• Travellers from China (92%) came out as the most comfortable with robots being used in travel, followed by Brazil (73%) and the US (71%)
• 50% of UK respondents would accept the use of a robot as a hotel receptionist if it was accompanied by a human, and almost one third (31%) would accept the robot even if it was unaccompanied
• Speaking to a real person when booking a holiday is important to UK travellers – they are the second-least likely to agree that they would welcome the use of a robot when taking holiday bookings over the phone (49%). Germans were the least in favour of booking via a robot – 56% did not like the idea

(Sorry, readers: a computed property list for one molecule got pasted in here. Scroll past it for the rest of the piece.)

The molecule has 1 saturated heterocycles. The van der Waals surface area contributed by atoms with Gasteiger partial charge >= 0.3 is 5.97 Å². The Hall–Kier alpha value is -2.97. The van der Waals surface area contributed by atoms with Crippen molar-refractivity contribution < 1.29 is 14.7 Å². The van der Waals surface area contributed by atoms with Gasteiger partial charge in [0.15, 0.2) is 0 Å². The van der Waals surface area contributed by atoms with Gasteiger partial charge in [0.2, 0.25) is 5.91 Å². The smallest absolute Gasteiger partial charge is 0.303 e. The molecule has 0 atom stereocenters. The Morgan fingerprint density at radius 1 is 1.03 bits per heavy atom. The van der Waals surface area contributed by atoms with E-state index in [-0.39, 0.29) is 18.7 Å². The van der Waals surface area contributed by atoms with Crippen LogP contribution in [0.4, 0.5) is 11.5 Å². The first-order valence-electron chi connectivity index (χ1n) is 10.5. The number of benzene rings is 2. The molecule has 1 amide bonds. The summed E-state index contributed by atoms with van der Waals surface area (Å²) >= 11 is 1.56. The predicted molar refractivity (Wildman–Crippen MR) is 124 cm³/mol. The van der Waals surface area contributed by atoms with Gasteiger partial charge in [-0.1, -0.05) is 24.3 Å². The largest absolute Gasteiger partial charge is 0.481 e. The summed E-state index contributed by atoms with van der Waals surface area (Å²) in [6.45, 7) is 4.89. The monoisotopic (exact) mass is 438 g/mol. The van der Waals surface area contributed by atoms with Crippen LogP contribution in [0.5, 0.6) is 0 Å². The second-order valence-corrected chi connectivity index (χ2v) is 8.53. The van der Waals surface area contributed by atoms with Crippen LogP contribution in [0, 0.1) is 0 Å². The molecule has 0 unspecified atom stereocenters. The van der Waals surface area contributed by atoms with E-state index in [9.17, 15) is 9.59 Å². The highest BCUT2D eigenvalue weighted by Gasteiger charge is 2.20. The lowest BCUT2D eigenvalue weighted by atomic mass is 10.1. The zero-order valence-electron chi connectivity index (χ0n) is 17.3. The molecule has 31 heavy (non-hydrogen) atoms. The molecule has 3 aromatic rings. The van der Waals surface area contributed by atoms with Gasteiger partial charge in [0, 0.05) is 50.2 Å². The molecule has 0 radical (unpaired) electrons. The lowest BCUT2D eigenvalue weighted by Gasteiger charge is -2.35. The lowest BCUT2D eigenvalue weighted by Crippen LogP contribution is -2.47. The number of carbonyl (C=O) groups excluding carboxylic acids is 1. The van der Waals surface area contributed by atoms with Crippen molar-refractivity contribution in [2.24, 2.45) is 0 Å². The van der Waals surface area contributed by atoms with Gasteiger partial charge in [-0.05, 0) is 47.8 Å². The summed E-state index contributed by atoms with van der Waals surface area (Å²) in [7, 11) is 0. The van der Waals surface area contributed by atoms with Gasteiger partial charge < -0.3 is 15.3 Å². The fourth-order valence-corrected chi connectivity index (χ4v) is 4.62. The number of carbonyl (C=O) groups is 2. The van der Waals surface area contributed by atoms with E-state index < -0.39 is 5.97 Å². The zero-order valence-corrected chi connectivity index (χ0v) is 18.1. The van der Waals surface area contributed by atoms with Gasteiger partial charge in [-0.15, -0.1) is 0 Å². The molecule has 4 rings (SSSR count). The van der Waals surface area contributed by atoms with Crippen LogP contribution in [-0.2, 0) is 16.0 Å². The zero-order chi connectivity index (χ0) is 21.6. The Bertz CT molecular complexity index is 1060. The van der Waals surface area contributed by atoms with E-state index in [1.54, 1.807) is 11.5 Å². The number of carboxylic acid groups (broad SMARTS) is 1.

• One third of UK respondents wouldn’t accept the use of a robot as a waiter under any circumstance (33%)
• British respondents were the most averse to robots being used in nurseries or kids’ clubs in resorts, with 55% saying they wouldn’t accept this

*About the research

The survey for Travelzoo’s Future of Travel report was conducted with an online questionnaire by third-party research agency Norstat. The questionnaire was completed by 6,208 travellers across the UK, France, Spain, Germany, Canada, Brazil, Japan, the US and China.

Rosie Clarke

Rosie Clarke is managing editor at Multimedia Publishing.